It is 19 years since Rupert Murdoch's News International pulled the plug on Today. Yet its role in helping free national newspapers from unions and their Luddite grip, and making them attractive to new advertisers, has cemented its legacy.
Peterhouse, the University of Cambridge's oldest college, is probably better known for its famous graduates - Michael Portillo and Sam Mendes among them - than as a venue for bringing adland and its critics together.
Roland, famously described as the first rat to join a sinking ship - the ill-fated TV-am - rather than fleeing it, may never lose his reputation as the godfather of dumbed-down television.
It's a safe bet that in a dark and dusty corner of a few creative departments and design studios, there lurks a tin of Cow Gum.
The "loadsamoney" culture that pervaded adland from the 60s to the 80s - and its sometimes tragic repercussions - symbolically came together when "the Seymour" entered the industry's lexicography.
The 1959 TV campaign for Strand cigarettes seemed to have everything going for it. Not only was it innovative, stylish and intriguing, but it also had a soundtrack people still hum. What's more, it had a central character - the Strand man - that everybody was talking about. It was viral marketing at its best.
For almost three decades, no sound was more synonymous with an agency creative department at work than the squeaking of its Magic Markers.
On 9 March 1984, Campaign splashed with a story that had the industry aghast. So incendiary were its contents that the reporter who wrote it pleaded not to be given a byline.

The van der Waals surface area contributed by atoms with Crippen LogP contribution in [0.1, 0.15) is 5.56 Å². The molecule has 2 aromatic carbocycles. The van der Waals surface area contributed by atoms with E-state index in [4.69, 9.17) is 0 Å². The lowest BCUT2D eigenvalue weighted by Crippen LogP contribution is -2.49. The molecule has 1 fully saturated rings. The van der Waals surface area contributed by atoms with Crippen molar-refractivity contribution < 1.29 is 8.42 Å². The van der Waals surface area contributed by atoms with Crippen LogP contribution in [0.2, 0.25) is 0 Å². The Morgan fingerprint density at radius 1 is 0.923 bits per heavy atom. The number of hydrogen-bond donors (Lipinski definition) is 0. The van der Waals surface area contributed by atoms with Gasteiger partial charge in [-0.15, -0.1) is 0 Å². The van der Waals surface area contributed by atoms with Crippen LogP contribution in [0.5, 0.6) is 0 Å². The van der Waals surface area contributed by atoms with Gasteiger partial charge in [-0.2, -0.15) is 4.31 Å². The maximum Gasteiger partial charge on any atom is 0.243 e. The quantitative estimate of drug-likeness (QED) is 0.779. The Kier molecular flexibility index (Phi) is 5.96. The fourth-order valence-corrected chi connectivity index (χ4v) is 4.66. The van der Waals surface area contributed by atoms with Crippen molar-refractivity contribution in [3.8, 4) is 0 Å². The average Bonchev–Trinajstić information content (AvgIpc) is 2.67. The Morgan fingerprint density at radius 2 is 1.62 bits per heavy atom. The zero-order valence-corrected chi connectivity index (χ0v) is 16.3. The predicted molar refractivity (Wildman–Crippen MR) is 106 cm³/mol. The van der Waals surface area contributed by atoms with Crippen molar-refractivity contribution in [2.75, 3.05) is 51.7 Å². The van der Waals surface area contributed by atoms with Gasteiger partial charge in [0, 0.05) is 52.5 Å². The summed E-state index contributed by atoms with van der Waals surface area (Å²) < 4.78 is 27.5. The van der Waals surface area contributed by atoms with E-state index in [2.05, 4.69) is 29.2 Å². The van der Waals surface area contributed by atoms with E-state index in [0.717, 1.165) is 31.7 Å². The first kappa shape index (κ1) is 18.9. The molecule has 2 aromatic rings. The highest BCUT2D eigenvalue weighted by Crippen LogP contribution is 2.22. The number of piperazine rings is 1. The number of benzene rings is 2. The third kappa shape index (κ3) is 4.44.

Five is to show a three-part series charting the history of British advertising and how it has reflected and led social change.
Hoover's 1992 free-flights offer seemed to defy the laws of marketing gravity.
Henry John Heinz revolutionised the advertising and marketing of mass-produced food.
With the benefit of almost 40 years' worth of hindsight, it's easy to identify Ted Turner's 1976 purchase of the Atlanta Braves baseball team as revolutionising the way people would watch TV. And the way advertisers would use it.
How would you describe the colour red to a blind person or - in as few words as possible - what snow is like to somebody who has never seen it?
Modern-day product placement began when an abandoned and famished space-traveller called ET was coaxed out of a wood and into the home of a young boy by his trail of sweets.
Most adlanders would regard creative hotshops as a relatively modern phenomenon.
The organisers of the 1984 Olympic Games in Los Angeles were delighted that their event was to be the first of its kind to be funded entirely privately.
Advertising jingles have their origins in the rhyming cries of 15th- and 16th-century street vendors, some of which live on in nursery rhymes such as Hot Cross Buns and Molly Malone's cry of "cockles and mussels, alive, alive oh".
Campaign Manager £28-35k Direct Recruitment, London (Central), London (Greater)
Creative Design Manager £35k-£40k per annum + benefits McKay Williamson, London (West), London (Greater)
Flame Artist - Visual Effects Negotiable Sky, London